Many of Grindr's users intentionally browse the app discreetly, hiding their name and face from public view to avoid being outed on the world's most popular gay dating app. Its logo, a mask, points to this air of secrecy.
But Grindr itself is sending advertising companies identifying information about its users, which in turn is shared with many other businesses, according to a new report from the Norwegian Consumer Council, which we first saw in The New York Times.
The report analyzed data-sharing practices of dozens of Android apps. Researchers also found that apps owned by Match Group, including OkCupid and Tinder, send users' demographics, location, and answers to personal questions on topics like drug use and dating preferences to marketing firms.
"Consumers are still pervasively tracked and profiled online and have no way of knowing which entities process their data and how to stop them," the report's authors wrote.
In a statement to Business Insider, a Match Group spokesperson said the company values user privacy and will "only share the specific information deemed necessary to operate our platform, in line with the applicable laws."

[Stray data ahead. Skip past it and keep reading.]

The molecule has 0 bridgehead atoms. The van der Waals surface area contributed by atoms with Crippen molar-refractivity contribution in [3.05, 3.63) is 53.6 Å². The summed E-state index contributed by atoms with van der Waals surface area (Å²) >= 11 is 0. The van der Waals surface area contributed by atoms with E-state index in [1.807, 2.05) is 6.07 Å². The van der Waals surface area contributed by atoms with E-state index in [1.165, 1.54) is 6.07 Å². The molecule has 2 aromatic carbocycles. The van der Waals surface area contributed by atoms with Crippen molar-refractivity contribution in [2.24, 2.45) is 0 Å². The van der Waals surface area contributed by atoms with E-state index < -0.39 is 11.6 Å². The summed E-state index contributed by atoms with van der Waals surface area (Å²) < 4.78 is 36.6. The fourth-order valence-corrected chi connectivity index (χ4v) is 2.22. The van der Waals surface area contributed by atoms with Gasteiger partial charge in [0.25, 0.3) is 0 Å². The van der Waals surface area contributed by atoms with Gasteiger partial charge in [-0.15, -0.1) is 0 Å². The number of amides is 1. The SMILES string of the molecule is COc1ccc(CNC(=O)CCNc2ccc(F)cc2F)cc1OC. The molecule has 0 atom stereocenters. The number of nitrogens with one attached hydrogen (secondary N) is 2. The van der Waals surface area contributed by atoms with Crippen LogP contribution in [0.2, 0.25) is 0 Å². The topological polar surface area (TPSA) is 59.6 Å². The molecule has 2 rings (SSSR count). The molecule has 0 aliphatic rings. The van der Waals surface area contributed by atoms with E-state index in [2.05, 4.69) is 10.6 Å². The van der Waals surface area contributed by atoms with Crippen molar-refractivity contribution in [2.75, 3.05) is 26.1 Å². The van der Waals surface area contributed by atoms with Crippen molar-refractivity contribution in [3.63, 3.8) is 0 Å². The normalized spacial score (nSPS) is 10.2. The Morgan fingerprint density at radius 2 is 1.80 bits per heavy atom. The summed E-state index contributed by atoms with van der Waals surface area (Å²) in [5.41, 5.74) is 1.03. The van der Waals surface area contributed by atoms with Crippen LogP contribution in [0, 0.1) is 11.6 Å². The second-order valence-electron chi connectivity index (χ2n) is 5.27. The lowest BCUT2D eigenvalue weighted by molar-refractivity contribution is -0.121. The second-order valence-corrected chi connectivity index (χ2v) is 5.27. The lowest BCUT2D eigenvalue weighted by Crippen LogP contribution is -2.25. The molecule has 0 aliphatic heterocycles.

The report calls on regulators in Europe and the US to investigate whether the practices violate privacy laws. Two recent laws in the European Union and California aim to tighten users' control over how online platforms share their personal data, and could play a role in regulating data-sharing going forward.
In nations where homosexuality is illegal, police have used Grindr to track down and prosecute LGBTQ people. According to the Norwegian report, Grindr distributes people's unique user-tracking code to its ad partners, which can be tied directly to a person's real-life identity.
Grindr has previously faced backlash for disclosing users' HIV status to third-party companies, but has since stopped that practice.
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